The miraculous journey of Edward Tulane by Kate DiCamillo

The miraculous journey of Edward Tulane by Kate DiCamillo

Author:Kate DiCamillo [DiCamillo, Kate]
Language: eng
Format: epub
Tags: Voyages and travels, Rabbits, Social Issues, Love & Romance, Animals, Listening, Action & Adventure, Adventure and adventurers, Juvenile Fiction, General, Family & Relationships, Children's stories, Toys, Love, Emotions & Feelings, Fairy Tales & Folklore, Fiction, Toys; Dolls; Puppets
ISBN: 9780763625894
Publisher: Candlewick Press
Published: 2006-02-14T00:00:00+00:00


IN THE MORNING, THE SUN ROSE and the cricket song gave way to bird song and an old woman came walking down the dirt road and tripped right over Edward.

“Hmph,” she said. She pushed at Edward with her fishing pole.

“Looks like a rabbit,” she said. She put down her basket and bent and stared at Edward. “Only he ain’t real.”

She stood back up. “Hmph,” she said again. She rubbed her back. “What I say is, there’s a use for everything and everything has its use. That’s what I say.”

Edward didn’t care what she said. The terrible ache he had felt the night before had gone away and had been replaced with a different feeling, one of hollowness and despair.

Pick me up or don’t pick me up, the rabbit thought. It makes no difference to me.

The old lady picked him up.

She bent him double and put him in her basket, which smelled of weeds and fish, and then she kept walking, swinging the basket and singing, “Nobody knows the troubles I seen.”

Edward, in spite of himself, listened.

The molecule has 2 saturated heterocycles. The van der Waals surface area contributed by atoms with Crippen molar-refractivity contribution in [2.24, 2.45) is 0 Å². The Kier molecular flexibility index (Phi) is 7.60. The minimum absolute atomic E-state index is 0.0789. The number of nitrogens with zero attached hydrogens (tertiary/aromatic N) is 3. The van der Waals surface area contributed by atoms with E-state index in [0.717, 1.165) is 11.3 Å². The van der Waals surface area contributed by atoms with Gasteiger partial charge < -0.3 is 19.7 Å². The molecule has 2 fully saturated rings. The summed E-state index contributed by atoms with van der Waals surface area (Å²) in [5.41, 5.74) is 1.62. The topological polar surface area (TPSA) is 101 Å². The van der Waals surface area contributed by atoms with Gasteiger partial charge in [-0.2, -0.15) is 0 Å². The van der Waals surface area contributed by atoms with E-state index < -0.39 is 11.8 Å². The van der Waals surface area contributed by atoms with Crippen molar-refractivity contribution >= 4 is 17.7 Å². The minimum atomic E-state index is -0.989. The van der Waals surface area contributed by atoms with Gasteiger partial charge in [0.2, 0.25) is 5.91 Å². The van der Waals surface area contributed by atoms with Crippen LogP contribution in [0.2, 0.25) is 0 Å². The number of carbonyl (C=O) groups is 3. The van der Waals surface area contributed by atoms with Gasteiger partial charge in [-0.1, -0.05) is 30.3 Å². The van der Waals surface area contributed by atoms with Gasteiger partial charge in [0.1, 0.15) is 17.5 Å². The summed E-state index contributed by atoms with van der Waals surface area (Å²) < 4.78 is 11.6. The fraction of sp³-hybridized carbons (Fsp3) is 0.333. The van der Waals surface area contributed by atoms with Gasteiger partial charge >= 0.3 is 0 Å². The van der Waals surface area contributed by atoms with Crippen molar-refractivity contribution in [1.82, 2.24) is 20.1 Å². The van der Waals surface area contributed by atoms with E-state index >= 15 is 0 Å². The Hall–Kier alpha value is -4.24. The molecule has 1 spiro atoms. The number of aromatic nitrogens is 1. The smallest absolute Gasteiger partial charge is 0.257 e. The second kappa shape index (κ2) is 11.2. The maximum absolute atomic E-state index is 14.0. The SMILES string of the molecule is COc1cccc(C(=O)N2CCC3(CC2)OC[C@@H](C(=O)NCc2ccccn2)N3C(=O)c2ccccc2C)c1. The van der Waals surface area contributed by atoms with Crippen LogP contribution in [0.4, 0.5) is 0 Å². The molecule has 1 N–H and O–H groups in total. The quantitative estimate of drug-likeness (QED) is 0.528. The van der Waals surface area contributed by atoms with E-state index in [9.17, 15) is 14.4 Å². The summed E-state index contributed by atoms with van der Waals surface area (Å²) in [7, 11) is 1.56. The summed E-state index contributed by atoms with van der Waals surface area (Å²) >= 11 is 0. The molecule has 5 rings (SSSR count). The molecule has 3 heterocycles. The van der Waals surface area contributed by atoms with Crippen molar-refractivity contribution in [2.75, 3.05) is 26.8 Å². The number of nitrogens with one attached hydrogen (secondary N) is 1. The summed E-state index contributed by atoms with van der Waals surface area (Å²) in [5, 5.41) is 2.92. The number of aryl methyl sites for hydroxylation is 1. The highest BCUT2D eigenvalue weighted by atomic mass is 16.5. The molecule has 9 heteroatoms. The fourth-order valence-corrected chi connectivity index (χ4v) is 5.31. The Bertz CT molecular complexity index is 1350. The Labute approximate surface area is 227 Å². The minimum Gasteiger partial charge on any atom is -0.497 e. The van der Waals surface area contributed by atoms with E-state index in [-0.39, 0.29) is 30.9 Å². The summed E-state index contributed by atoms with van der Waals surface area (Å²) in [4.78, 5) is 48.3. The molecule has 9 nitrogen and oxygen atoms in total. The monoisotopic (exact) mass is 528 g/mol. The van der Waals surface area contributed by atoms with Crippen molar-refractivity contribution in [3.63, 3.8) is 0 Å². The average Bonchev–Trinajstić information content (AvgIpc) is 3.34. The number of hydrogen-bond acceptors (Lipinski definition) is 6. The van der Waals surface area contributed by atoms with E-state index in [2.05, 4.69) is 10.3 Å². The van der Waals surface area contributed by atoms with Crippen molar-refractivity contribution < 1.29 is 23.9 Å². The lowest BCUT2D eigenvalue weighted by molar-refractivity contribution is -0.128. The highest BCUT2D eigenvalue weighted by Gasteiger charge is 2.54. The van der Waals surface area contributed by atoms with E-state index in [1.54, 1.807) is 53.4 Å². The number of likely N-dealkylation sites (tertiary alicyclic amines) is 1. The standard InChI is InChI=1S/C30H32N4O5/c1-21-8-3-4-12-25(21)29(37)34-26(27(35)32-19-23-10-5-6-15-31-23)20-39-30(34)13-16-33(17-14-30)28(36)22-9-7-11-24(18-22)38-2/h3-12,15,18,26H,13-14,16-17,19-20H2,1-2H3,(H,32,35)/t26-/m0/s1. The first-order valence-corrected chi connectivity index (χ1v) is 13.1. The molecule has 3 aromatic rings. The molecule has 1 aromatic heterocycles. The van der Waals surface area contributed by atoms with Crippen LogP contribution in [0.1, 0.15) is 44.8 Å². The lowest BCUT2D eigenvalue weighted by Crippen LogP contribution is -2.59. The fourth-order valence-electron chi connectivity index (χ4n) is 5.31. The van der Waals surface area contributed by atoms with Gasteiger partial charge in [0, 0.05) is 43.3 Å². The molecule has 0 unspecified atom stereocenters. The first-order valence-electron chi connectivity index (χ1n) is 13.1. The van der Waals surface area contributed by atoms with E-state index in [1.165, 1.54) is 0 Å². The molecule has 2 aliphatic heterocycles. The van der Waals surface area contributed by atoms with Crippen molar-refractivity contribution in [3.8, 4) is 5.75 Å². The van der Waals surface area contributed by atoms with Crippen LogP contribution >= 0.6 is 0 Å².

I’ve seen troubles, too, he thought. You bet I have. And apparently they aren’t over yet.

Edward was right. His troubles were not over.

The old woman found a use for him.

She hung him from a pole in her vegetable garden. She nailed his velvet ears to the wooden pole and spread his arms out as if he were flying and attached his paws to the pole by wrapping pieces of wire around them. In addition to Edward, pie tins hung from the pole. They clinked and clanked and shone in the morning sun.

“Ain’t a doubt in my mind that you can scare them off,” the old lady said.

Scare who off? Edward wondered.

Birds, he soon discovered.

Crows. They came flying at him, cawing and screeching, wheeling over his head, diving at his ears.

“Go on, Clyde,” said the woman. She clapped her hands. “You got to act ferocious.”

Clyde? Edward felt a weariness so intense wash over him that he thought he might actually be able to sigh aloud. Would the world never tire of calling him by the wrong name?

The old woman clapped her hands again. “Get to work, Clyde,” she said. “Scare them birds off.” And then she walked away from him, out of the garden and toward her small house.



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